In this undergraduate-level class on machine learning, students will learn about the theoretical foundations of machine learning and how to apply machine learning to solve new problems. Machine learning is an exciting and fast-moving field of Computer Science with many recent consumer applications (e.g., Microsoft Kinect, Google Translate, Iphone's Siri, digital camera face detection, Netflix recommendations, Google news) and applications within the sciences and medicine (e.g., predicting protein-protein interactions, species modeling, detecting tumors, personalized medicine). In the first part of the course, we will cover supervised prediction algorithms including linear and logistic regression, support vector machines, and nearest-neighbor methods. In the second part of the course, we will cover clustering (e.g., K-means), dimensionality reduction (e.g., PCA), recommender systems, density estimation, Bayesian networks, and time-series modeling (e.g., hidden Markov models).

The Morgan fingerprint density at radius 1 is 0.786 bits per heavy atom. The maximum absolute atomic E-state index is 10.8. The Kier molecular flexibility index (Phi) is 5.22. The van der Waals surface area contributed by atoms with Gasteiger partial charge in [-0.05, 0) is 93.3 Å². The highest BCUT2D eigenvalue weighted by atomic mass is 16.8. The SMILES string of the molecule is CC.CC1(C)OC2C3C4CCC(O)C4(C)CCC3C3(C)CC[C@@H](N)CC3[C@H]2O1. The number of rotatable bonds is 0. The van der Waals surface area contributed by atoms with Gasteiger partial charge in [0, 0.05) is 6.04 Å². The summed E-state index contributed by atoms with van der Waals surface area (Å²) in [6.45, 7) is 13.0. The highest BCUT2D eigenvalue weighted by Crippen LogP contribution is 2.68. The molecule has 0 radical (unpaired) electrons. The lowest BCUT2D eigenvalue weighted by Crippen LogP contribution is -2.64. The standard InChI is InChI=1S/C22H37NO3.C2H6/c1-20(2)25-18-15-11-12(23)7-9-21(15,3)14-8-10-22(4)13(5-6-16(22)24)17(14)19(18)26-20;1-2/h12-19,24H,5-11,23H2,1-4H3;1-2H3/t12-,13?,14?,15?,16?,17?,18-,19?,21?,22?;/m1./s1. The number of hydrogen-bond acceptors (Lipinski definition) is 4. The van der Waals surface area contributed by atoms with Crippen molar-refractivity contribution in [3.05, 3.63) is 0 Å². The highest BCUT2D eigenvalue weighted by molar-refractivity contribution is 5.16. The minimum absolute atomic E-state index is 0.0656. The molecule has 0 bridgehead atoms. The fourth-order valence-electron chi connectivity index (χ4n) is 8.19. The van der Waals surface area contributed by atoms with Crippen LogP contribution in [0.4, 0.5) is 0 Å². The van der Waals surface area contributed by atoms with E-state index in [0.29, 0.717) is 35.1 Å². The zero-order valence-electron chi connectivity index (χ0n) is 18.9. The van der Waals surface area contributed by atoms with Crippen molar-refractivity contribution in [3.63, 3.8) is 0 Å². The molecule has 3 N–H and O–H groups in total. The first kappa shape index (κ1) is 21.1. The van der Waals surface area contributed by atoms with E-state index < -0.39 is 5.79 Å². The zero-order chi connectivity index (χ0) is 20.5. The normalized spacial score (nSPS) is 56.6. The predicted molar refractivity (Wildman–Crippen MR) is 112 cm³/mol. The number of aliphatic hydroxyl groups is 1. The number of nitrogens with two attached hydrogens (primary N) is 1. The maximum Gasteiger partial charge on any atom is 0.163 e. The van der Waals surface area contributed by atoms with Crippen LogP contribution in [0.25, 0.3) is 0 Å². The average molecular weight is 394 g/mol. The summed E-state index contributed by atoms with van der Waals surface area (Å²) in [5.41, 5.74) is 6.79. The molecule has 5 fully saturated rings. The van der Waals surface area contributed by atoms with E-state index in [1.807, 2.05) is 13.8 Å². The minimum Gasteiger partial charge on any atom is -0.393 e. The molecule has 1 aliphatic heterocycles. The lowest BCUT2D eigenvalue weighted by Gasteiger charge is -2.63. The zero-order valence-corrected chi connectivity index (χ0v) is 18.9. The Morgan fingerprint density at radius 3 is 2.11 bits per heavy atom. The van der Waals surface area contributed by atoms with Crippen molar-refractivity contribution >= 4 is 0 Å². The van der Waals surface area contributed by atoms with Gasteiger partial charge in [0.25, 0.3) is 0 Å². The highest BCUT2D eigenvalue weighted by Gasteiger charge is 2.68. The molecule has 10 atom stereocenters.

Grading: about 7 homework assignments, a midterm and final exam.
Pre-requisites: Students must either have taken Basic Algorithms (CSCI-UA.0310) or be taking it concurrently. Linear algebra (MATH-UA 140) is strongly recommended as a pre-requisite, and knowledge of multivariable calculus will be helpful. Students should also have good programming skills.
Textbooks: No textbook is required for this class.
Readings: Excited about the class and want to get an early start on the reading? The assigned reading for the first week is the (freely available) first chapter Introduction to Machine Learning from Kevin Murphy's book.